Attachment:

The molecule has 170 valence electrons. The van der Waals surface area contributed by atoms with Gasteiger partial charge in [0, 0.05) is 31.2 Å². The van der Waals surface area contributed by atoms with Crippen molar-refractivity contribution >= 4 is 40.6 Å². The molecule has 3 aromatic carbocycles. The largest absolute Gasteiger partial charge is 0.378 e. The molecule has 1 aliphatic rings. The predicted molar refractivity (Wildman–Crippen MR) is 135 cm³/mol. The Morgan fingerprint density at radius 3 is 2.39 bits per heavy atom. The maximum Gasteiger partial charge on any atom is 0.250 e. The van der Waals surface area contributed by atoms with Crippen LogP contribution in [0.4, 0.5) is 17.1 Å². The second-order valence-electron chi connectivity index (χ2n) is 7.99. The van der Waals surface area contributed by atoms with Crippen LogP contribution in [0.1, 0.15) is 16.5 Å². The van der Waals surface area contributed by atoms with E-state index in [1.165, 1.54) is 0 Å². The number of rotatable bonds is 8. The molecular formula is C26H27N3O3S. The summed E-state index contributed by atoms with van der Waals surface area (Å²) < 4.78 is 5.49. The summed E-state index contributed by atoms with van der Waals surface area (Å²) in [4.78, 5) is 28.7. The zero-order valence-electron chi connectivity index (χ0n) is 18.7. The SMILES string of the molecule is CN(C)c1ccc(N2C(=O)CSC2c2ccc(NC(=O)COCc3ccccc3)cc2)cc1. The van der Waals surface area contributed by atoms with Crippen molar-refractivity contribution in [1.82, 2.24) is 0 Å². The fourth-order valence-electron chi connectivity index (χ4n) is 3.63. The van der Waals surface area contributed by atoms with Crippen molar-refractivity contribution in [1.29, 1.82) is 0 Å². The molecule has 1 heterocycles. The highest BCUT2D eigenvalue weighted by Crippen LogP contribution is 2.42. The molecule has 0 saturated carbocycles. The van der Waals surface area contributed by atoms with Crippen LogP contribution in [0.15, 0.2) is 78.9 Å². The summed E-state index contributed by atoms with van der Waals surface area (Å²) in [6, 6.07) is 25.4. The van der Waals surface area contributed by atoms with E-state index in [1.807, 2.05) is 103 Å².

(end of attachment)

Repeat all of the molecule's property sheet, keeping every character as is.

The molecule has 170 valence electrons. The van der Waals surface area contributed by atoms with Gasteiger partial charge in [0, 0.05) is 31.2 Å². The van der Waals surface area contributed by atoms with Crippen molar-refractivity contribution >= 4 is 40.6 Å². The molecule has 3 aromatic carbocycles. The largest absolute Gasteiger partial charge is 0.378 e. The molecule has 1 aliphatic rings. The predicted molar refractivity (Wildman–Crippen MR) is 135 cm³/mol. The Morgan fingerprint density at radius 3 is 2.39 bits per heavy atom. The maximum Gasteiger partial charge on any atom is 0.250 e. The van der Waals surface area contributed by atoms with Crippen LogP contribution in [0.4, 0.5) is 17.1 Å². The second-order valence-electron chi connectivity index (χ2n) is 7.99. The van der Waals surface area contributed by atoms with Crippen LogP contribution in [0.1, 0.15) is 16.5 Å². The van der Waals surface area contributed by atoms with E-state index in [1.165, 1.54) is 0 Å². The number of rotatable bonds is 8. The molecular formula is C26H27N3O3S. The summed E-state index contributed by atoms with van der Waals surface area (Å²) < 4.78 is 5.49. The summed E-state index contributed by atoms with van der Waals surface area (Å²) in [4.78, 5) is 28.7. The zero-order valence-electron chi connectivity index (χ0n) is 18.7. The SMILES string of the molecule is CN(C)c1ccc(N2C(=O)CSC2c2ccc(NC(=O)COCc3ccccc3)cc2)cc1. The van der Waals surface area contributed by atoms with Crippen molar-refractivity contribution in [1.82, 2.24) is 0 Å². The fourth-order valence-electron chi connectivity index (χ4n) is 3.63. The van der Waals surface area contributed by atoms with Crippen molar-refractivity contribution in [1.29, 1.82) is 0 Å². The molecule has 1 heterocycles. The highest BCUT2D eigenvalue weighted by Crippen LogP contribution is 2.42. The molecule has 0 saturated carbocycles. The van der Waals surface area contributed by atoms with Crippen LogP contribution in [0.15, 0.2) is 78.9 Å². The summed E-state index contributed by atoms with van der Waals surface area (Å²) in [6, 6.07) is 25.4. The van der Waals surface area contributed by atoms with E-state index in [1.807, 2.05) is 103 Å².